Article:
Empress Catherine the Great, also called Catherine II (April 21, 1729 – November 6, 1796), and Joseph Stalin had occupied Ukraine for long in the 17th and the 20th Century, respectively. Ukraine wanted the Right to Self-determination during every Freedom Struggle… during the fall of Tsarist Rule or the collapse of the Soviet Union. In fact, it is a struggle between a small Nation-State in the Modern World and a big Nation with rich Cultural History. Furthermore, Ukraine, rich in human and mineral resources, is economically very important to Russia. Russia had lost large tracts of farmland, factories and coal mines in Ukraine as a result of the Treaty of Brest-Litovsk. It was a separate peace treaty signed on March 3, 1918 between the Bolshevik Government in Moscow and the Central Powers (German Empire, Austria-Hungary, Bulgaria and the Ottoman Empire) that ended Russia’s participation in the First World War. The treaty was agreed upon by the Russians to stop further invasion. As a result of this treaty, the Soviet Union defaulted on all of Imperial Russia‘s commitments to the Allies, and 11 nations became Independent in eastern Europe and western Asia. Under the treaty, Russia lost nearly all of Ukraine, and the three Baltic Republics were ceded to Germany. Later, the inclusion of Ukraine as a Soviet Republic helped the erstwhile Soviet Union become the world’s second largest economy. President Putin, too, seemingly, cannot live without Ukraine.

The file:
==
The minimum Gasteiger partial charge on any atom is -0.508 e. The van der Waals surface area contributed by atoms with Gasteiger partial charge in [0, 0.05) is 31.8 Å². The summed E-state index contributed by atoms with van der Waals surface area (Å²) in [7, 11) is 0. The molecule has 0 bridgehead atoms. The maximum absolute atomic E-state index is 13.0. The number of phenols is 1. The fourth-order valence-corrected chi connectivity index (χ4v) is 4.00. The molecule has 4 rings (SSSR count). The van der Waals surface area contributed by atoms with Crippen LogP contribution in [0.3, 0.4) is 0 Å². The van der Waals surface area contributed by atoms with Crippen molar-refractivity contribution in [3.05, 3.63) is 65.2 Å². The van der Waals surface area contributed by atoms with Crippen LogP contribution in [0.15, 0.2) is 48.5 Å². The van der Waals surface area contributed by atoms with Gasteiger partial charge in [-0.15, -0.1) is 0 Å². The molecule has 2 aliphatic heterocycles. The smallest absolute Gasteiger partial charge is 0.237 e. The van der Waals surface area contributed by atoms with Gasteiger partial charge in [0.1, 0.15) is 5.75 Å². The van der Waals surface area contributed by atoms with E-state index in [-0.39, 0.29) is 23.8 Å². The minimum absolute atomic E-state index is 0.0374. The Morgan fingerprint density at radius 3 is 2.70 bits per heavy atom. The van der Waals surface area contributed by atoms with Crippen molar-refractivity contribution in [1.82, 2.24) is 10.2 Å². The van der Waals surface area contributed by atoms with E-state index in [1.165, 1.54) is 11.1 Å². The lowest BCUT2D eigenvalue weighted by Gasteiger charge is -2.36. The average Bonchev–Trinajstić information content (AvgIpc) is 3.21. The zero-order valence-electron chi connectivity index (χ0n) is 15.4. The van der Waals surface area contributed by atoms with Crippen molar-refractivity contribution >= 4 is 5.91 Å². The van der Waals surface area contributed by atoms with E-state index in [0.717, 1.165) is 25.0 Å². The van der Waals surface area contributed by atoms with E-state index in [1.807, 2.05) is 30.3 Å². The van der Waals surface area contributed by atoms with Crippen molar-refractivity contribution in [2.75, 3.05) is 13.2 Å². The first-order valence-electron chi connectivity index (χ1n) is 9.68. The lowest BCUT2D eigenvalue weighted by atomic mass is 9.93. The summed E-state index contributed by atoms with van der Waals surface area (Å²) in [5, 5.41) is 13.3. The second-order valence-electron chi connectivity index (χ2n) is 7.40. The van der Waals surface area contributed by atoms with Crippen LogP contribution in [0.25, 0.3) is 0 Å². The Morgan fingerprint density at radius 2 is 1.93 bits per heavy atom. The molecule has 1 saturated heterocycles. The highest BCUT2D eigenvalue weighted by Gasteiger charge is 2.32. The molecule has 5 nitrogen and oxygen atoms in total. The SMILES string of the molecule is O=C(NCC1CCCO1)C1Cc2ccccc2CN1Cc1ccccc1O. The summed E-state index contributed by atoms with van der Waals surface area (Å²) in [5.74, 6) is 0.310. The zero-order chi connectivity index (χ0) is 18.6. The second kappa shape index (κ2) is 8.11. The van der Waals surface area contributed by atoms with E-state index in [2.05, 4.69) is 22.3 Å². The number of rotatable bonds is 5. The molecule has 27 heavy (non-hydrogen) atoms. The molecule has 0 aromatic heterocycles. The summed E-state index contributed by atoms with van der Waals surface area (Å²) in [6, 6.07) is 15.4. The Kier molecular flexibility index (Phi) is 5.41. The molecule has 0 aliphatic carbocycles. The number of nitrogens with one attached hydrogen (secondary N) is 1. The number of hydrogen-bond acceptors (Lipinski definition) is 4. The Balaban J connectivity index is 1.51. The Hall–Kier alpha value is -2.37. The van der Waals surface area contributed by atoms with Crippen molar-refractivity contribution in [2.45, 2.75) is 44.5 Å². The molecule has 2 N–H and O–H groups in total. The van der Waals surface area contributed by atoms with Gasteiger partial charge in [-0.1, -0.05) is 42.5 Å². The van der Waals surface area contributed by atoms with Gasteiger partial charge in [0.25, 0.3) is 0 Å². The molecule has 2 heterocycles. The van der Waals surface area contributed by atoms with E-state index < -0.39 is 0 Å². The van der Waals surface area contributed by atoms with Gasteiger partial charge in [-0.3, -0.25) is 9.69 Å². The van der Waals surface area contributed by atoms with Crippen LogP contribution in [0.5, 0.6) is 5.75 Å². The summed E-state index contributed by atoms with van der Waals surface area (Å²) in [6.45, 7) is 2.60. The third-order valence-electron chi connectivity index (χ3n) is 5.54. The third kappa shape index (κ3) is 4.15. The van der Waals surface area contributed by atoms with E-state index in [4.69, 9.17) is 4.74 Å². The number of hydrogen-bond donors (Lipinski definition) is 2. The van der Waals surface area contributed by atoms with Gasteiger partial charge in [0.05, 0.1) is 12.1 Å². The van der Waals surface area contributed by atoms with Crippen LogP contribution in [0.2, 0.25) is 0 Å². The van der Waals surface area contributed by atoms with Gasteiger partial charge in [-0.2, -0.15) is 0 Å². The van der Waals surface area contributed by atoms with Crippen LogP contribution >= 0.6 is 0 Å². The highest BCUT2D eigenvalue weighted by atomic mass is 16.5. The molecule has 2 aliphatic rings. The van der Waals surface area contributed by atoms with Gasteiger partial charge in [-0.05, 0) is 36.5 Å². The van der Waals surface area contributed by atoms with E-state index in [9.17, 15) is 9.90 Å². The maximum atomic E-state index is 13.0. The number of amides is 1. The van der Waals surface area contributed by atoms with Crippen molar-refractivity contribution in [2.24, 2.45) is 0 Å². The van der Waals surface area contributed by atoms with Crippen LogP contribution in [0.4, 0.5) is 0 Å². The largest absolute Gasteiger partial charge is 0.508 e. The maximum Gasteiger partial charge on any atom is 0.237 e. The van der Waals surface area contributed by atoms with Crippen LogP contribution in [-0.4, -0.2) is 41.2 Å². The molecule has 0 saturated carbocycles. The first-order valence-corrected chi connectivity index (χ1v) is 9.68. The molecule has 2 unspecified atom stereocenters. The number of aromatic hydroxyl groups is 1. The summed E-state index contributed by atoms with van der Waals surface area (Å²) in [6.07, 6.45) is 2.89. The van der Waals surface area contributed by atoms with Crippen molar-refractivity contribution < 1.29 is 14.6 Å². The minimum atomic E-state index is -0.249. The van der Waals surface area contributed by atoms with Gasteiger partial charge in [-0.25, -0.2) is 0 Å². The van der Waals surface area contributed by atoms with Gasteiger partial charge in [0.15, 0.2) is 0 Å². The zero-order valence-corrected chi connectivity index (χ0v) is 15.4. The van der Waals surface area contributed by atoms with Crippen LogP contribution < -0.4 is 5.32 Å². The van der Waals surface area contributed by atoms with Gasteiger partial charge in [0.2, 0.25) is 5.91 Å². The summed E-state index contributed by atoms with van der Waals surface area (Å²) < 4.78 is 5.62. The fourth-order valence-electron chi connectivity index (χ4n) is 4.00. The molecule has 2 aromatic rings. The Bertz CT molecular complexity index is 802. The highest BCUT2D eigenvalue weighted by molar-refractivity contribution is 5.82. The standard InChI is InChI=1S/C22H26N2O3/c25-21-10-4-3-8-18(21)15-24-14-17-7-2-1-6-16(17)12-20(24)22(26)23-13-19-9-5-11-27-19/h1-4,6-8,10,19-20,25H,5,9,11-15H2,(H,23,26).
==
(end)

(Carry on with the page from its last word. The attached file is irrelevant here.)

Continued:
Alexei Anatolievich Navalny is a fine example of how the Russian President treats his opposition. In Russia, hundreds of Anti-War Activists have been jailed since February 24, 2022. After successfully managing the domestic situation, the mighty Russian President has started looking at the outer world, as there is no end to Glory.